Perhaps the most important question for GDPR compliance deals with the circumstances around data transfer. Organizations need to understand what happens when personal data is transferred from within the EU to countries outside the European Economic Area (EEA). GDPR stipulates that organizations cannot transfer this data unless appropriate protections are in place. It's important to note the very strict definitions of data transfer and requirements under new cross-border data privacy regulations like GDPR. For example, if a user in the United States views – just opens and views – a file located in the EU, that is considered a data transfer.

How is data managed?
Understanding the answers to the previous questions allows an organisation to begin building a data-centric privacy strategy to reduce digital risks. Doing so requires an up-front investment of thought, energy, and, yes, budget. In 2016, the Ponemon Institute found that the global average cost of a data breach was US$ 4 million (£3 million), and rising. This does not include additional – and growing – regulatory, legal, and reputational costs. Risks can never be fully eliminated, but with a data-centric approach, they can be managed.

Protecting data and ensuring compliance with the new regulations, like Privacy Shield, is about asking simple, but inherently challenging, questions. Trust is something businesses work to establish with customers every day and, once lost, it is very difficult to regain. Proactive data management policies, combined with the right technology solutions, will make it much easier to comply with the new regulations and reduce digital risk for any business.

Are the right stakeholders involved, and, if not, how do I involve them?
In 2017, sensitive data management and compliance must be priorities for the C-suite and members of the board. Ideally, organizations will already have a Chief Information Security Officer (CISO), CIO, or CSO with responsibility for information governance/data risk management who also manages cybersecurity.

Unfortunately, responsibility for data risk management is still often spread across many departments and stakeholders including IT, Legal, Security, etc., without a clear chain of command. Clarifying responsibility will be an important part in ensuring successful management and an ability to demonstrate compliance.

After establishing accountability, ongoing education is imperative. Most corporate boards lack cybersecurity or digital risk management experience. Bring senior business leaders together at regular intervals for education sessions and risk mapping to build shared understanding. When mapping digital risk, evaluate exposure and potential business impacts. Tying digital risks to business risks creates a common ground and shared vocabulary.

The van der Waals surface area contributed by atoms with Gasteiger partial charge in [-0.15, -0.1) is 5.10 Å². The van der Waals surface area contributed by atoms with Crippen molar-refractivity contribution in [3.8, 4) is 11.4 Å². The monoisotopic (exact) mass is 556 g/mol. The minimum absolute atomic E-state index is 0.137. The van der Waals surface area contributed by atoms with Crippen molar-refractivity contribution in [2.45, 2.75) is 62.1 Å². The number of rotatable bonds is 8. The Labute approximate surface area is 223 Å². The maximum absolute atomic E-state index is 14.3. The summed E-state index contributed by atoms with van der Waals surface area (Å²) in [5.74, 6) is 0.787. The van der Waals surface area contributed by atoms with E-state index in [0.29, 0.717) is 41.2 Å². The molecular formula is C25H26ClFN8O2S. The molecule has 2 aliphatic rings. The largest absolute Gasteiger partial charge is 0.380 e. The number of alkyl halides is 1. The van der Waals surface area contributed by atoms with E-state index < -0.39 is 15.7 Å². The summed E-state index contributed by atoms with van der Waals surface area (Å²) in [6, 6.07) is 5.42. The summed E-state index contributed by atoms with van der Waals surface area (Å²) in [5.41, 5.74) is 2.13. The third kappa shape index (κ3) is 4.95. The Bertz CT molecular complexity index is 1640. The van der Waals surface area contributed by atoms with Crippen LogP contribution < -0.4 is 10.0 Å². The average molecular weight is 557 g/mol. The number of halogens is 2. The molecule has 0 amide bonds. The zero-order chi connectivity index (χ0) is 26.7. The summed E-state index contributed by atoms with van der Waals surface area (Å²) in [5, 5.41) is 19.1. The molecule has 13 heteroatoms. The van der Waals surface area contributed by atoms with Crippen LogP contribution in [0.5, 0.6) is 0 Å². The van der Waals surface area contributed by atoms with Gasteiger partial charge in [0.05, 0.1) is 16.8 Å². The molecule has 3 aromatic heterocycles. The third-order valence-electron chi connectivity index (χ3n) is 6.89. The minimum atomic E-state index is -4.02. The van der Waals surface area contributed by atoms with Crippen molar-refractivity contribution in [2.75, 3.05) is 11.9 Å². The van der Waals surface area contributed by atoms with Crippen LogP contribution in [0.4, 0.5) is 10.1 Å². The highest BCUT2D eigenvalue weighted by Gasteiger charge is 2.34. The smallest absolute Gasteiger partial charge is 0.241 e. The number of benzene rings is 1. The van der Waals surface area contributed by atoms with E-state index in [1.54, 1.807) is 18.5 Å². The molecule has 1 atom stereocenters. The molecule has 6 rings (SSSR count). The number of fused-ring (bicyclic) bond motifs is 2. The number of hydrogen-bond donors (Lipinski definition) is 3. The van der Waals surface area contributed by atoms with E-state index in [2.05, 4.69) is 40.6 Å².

If unclear on where to start, contact the Audit Committee. They will most likely already be discussing cybersecurity risks with the auditors. If there is not a cybersecurity or technology related subcommittee on the board, this is a great place to start.

What technology solutions are needed to ensure compliance?
Testing of both technology and processes is an excellent way to take senior leadership one-step further. New technology is also continually evolving, and the area of proactive data security is growing.

Organizations should regularly review spending priorities, should consider how existing and new tools support changing compliance and security needs. GDPR compliance provides an extra incentive to do this evaluation now as it will involve a range of tools. Some of the critical solutions needed include:

  1. Data Classification tools
  2. Governance, Risk, and Compliance (GRC) tools
  3. e-Discovery
  4. Enterprise Information Management (EIM)
  5. Mobile Data Management
  6. Collection tools

The breadth of required systems and components necessary to demonstrate compliance is another reason that clear accountability and reporting structure is established all the way up to the C-suite and board.

Conclusion – Are you prepared to pay?
Finally, while regulations like GDPR can at times seem onerous, the need to better understand how data is created, stored, used, and shared is real. Unknown data is a massive business risk. 

When considering the costs and processes associated with compliance, organizations need also remember that penalties for non-compliance with GDPR can be substantially higher than other compliance penalties – up to 4% of worldwide revenue with a €20 million cap.

The digitization of almost everything continues to ensure that cybersecurity and digital risk management will only continue to become more important. The best-prepared organizations will coordinate security, digital risk management, and compliance at the most senior levels. Those that do not will likely face more significant breaches and greater costs associated with mitigation, remediation, compliance, and reputational damage.

Patrick Dennis is the President and CEO of Guidance Software.